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Former Bethany police officer gets hearing in prescription drug theft

An Oklahoma County judge heard arguments in the case of former Bethany police officer Jack Jencks, who is accused of stealing prescription drugs from an evidence locker. Jencks was also involved in the botched investigation into the murder of Carina Saunders in 2011.
by Graham Lee Brewer Published: May 21, 2014

An Oklahoma County judge will decide Friday whether or not a former Bethany police officer should face trial for allegedly stealing prescription drugs from police evidence.

Former police officer Jack Jencks was charged in February with 10 felony counts of larceny of a controlled dangerous substance. The second day of his preliminary hearing was Wednesday in Oklahoma County District Court.

Defense attorney Michael Johnson told Special Judge Larry Jones that several people, including employees at the Oklahoma State Bureau of Investigation where the drugs were tested at one point, easily could have managed to gain entry to the envelopes or the evidence locker.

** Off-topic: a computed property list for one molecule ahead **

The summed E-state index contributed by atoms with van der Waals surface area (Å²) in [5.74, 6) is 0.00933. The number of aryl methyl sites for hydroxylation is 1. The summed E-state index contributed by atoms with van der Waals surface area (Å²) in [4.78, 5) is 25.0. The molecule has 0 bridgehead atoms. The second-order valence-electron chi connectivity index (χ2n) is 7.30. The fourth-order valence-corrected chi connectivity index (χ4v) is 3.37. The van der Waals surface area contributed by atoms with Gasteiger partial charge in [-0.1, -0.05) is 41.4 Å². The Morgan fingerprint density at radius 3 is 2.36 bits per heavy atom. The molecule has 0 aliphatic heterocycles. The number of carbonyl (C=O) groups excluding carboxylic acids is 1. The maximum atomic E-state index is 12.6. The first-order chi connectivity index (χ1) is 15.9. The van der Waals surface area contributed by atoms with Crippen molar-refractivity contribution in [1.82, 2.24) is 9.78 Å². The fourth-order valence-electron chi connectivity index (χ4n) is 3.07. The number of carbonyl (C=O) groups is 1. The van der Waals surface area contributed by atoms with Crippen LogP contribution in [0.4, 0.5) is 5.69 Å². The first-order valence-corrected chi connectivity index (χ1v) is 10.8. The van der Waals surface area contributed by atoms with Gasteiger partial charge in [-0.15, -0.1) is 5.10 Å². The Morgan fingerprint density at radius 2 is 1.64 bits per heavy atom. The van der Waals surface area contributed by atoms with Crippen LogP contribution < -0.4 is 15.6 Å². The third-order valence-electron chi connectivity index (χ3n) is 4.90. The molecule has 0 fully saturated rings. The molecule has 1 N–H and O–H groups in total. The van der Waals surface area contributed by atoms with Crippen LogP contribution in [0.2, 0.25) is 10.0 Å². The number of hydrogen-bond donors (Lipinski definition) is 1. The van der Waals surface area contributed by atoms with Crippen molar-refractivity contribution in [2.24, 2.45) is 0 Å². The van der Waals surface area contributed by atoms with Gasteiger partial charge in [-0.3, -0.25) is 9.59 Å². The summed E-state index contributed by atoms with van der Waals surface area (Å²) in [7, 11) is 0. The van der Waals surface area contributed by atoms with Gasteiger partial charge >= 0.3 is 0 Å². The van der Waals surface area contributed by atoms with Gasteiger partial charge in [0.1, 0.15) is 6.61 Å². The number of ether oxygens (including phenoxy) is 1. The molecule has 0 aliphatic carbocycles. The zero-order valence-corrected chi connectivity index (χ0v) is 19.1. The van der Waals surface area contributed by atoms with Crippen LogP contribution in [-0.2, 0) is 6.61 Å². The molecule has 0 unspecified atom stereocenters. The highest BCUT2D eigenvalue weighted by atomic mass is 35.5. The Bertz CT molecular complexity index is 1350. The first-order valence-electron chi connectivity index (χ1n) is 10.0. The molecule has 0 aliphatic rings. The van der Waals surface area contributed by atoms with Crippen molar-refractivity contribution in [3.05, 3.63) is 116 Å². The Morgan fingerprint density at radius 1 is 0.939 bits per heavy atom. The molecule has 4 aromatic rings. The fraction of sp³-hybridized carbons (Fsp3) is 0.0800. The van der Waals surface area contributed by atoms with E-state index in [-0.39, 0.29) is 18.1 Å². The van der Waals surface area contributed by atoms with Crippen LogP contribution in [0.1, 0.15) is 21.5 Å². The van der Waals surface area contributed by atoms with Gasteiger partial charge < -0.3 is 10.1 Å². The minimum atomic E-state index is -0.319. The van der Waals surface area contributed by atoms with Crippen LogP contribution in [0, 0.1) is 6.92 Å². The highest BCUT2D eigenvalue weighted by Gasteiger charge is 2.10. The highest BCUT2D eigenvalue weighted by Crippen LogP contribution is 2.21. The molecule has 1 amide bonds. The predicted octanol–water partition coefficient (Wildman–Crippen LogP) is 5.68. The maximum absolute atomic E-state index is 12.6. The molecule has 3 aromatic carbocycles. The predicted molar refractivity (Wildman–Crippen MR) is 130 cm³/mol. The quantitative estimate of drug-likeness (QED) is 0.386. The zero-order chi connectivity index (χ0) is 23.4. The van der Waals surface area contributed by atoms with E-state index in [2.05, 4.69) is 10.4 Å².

“Locks only protect you from honest people,” Johnson said.

Prescription drugs seized for police investigations, including dozens of hydrocodone and Xanax pills, went missing from envelopes held in the evidence locker at the Bethany Police Department. In at least one of those envelopes, pills were replaced with screws. Jencks was one of only three officers who had access to the locker at the time.

Records show Jencks was the last person to handle the evidence in all 10 cases where pills went missing, and he told investigators that he was responsible for submitting evidence to the OSBI special lab and taking it to the police property room, Agent Don Faircloth wrote in a probable cause affidavit.

Jencks was involved in the botched investigation into the 2011 slaying of 19-year-old Carina Saunders. He was fired from the department last fall. has disabled the comments for this article.
by Graham Lee Brewer
General Assignment/Breaking News Reporter
Graham Lee Brewer began his career as a journalist covering Oklahoma's vibrant music scene in 2006. After working as a public radio reporter for KGOU and then Oklahoma Watch, where he covered areas such as immigration and drug addiction, he went...
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